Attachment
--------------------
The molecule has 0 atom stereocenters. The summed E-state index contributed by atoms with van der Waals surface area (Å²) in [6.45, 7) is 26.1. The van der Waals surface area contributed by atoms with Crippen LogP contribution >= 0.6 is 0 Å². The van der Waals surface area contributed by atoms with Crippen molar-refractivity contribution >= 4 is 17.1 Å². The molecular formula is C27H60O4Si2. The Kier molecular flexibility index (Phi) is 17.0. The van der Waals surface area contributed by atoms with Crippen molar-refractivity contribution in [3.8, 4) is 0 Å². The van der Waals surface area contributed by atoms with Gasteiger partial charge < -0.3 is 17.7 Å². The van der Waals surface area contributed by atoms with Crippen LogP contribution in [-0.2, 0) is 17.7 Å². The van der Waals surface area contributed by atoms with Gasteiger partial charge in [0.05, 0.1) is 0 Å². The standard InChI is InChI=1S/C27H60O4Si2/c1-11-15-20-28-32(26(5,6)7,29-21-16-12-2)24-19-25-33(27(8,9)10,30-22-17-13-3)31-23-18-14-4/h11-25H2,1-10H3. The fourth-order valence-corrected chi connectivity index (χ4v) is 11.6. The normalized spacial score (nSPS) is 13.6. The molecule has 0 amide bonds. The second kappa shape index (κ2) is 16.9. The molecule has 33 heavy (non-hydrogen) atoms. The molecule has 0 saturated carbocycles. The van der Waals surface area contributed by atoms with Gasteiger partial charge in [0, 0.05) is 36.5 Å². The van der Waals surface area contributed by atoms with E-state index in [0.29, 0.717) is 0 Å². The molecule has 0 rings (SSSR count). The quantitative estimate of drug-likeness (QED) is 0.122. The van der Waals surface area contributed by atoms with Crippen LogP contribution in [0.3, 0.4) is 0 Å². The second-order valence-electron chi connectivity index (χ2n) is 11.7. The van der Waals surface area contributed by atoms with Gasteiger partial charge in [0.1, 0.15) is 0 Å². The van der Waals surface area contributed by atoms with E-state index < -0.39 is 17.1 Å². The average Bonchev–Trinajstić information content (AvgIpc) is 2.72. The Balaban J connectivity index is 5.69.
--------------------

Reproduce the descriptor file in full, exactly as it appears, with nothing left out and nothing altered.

The molecule has 0 atom stereocenters. The summed E-state index contributed by atoms with van der Waals surface area (Å²) in [6.45, 7) is 26.1. The van der Waals surface area contributed by atoms with Crippen LogP contribution >= 0.6 is 0 Å². The van der Waals surface area contributed by atoms with Crippen molar-refractivity contribution >= 4 is 17.1 Å². The molecular formula is C27H60O4Si2. The Kier molecular flexibility index (Phi) is 17.0. The van der Waals surface area contributed by atoms with Crippen molar-refractivity contribution in [3.8, 4) is 0 Å². The van der Waals surface area contributed by atoms with Gasteiger partial charge < -0.3 is 17.7 Å². The van der Waals surface area contributed by atoms with Crippen LogP contribution in [-0.2, 0) is 17.7 Å². The van der Waals surface area contributed by atoms with Gasteiger partial charge in [0.05, 0.1) is 0 Å². The standard InChI is InChI=1S/C27H60O4Si2/c1-11-15-20-28-32(26(5,6)7,29-21-16-12-2)24-19-25-33(27(8,9)10,30-22-17-13-3)31-23-18-14-4/h11-25H2,1-10H3. The fourth-order valence-corrected chi connectivity index (χ4v) is 11.6. The normalized spacial score (nSPS) is 13.6. The molecule has 0 amide bonds. The second kappa shape index (κ2) is 16.9. The molecule has 33 heavy (non-hydrogen) atoms. The molecule has 0 saturated carbocycles. The van der Waals surface area contributed by atoms with Gasteiger partial charge in [0, 0.05) is 36.5 Å². The van der Waals surface area contributed by atoms with E-state index in [0.29, 0.717) is 0 Å². The molecule has 0 rings (SSSR count). The quantitative estimate of drug-likeness (QED) is 0.122. The van der Waals surface area contributed by atoms with Crippen LogP contribution in [0.3, 0.4) is 0 Å². The second-order valence-electron chi connectivity index (χ2n) is 11.7. The van der Waals surface area contributed by atoms with Gasteiger partial charge in [0.1, 0.15) is 0 Å². The van der Waals surface area contributed by atoms with E-state index < -0.39 is 17.1 Å². The average Bonchev–Trinajstić information content (AvgIpc) is 2.72. The Balaban J connectivity index is 5.69.